Browsing All Posts published on »August, 2011«

Bernarda Alba

August 26, 2011


Katherine Hare’s assured production of Michael John LaChiusa’s musical adaptation of Gabriel Garcia Lorca’s The House of Bernarda Alba – first staged in New York in 2006 – combines beautiful choreography, clever staging and full-blooded performances to strike a shattering emotional note that never seems strained. Antonio María Benavides, scourge of serving girls everywhere and disparaged in […]

Interview: Ben Occhipinti

August 23, 2011


Never work with children or animals, so the old showbiz adage goes. Although youth theatre organisation ‘The Company’ has not yet attempted to bring an elephant on stage, it has spent the four years of its existence successfully challenging the idea that doing a show with young people is a recipe for disaster… Following a […]

A Midsummer Night’s Dream

August 16, 2011


This conceptually muddled production of Shakespeare’s enduring comedy successfully realises Theseus’s smugly affluent court on the first-floor terrace of the plush Bermondsey Square Hotel, but fudges the crucial distinction between city and countryside. Problems start with director Jayne Dickinson’s choice of ’70s fashion for every character except the fairies (dressed in standard leotards and leaves). […]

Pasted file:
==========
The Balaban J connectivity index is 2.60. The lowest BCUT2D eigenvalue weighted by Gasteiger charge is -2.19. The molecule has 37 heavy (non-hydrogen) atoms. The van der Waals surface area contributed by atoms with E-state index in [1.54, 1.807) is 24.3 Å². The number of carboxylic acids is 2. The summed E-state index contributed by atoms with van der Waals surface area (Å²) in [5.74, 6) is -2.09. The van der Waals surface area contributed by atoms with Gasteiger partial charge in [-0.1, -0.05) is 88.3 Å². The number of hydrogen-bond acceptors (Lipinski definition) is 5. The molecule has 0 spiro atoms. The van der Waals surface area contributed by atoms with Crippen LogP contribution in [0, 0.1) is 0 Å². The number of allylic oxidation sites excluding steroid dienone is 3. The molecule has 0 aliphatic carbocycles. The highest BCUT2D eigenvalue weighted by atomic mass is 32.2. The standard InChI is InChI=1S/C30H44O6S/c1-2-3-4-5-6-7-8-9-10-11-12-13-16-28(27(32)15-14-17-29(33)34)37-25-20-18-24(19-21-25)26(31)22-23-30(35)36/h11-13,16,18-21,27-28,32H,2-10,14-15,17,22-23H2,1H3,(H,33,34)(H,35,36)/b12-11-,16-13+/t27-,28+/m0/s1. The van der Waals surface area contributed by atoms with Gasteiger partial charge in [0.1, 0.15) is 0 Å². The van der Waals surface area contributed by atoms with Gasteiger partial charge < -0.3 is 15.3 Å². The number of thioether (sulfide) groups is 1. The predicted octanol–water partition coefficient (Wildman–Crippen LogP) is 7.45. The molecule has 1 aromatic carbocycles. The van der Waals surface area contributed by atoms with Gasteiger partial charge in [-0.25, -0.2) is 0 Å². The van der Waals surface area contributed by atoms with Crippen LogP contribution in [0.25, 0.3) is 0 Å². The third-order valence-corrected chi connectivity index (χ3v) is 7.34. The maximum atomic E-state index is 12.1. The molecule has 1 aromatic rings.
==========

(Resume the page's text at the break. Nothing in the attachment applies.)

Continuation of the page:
Alma Mater

August 14, 2011


Empty rooms and family photos are reminders of things past, good and bad, now silent and packed away. It’s this sense of loss that Fish & Game’s haunting second piece captures so beautifully, weaving technology into dark fairytale. Given an iPad and headphones, you’re placed, alone, before a closed door. An on-screen video, which mirrors […]

Around the World in Eighty Days / The Mother

August 9, 2011


Steam Industry Free Theatre returns to open-air venue The Scoop with a double-bill themed ‘Dangerous Journeys’. Performing Brecht’s Marxist rallying-cry ‘The Mother’ in the shadow of the gleaming Ernst & Young building is satisfyingly cheeky. But family musical ‘Around the World in Eighty Days’ travels the distance between past and present with greater success. Director […]

Interview: Kate Bailey, curator of Five Truths at the V&A

August 4, 2011


If the name “Victoria and Albert Museum” only conjures up images of classical statues and hordes of tourists admiring sumptuous dresses, trinkets and paintings from the past, prepare to be surprised this month; because if you venture away from the hubbub of marble-lined hallways and beyond the stately dazzle of the jewellery gallery, you’ll find […]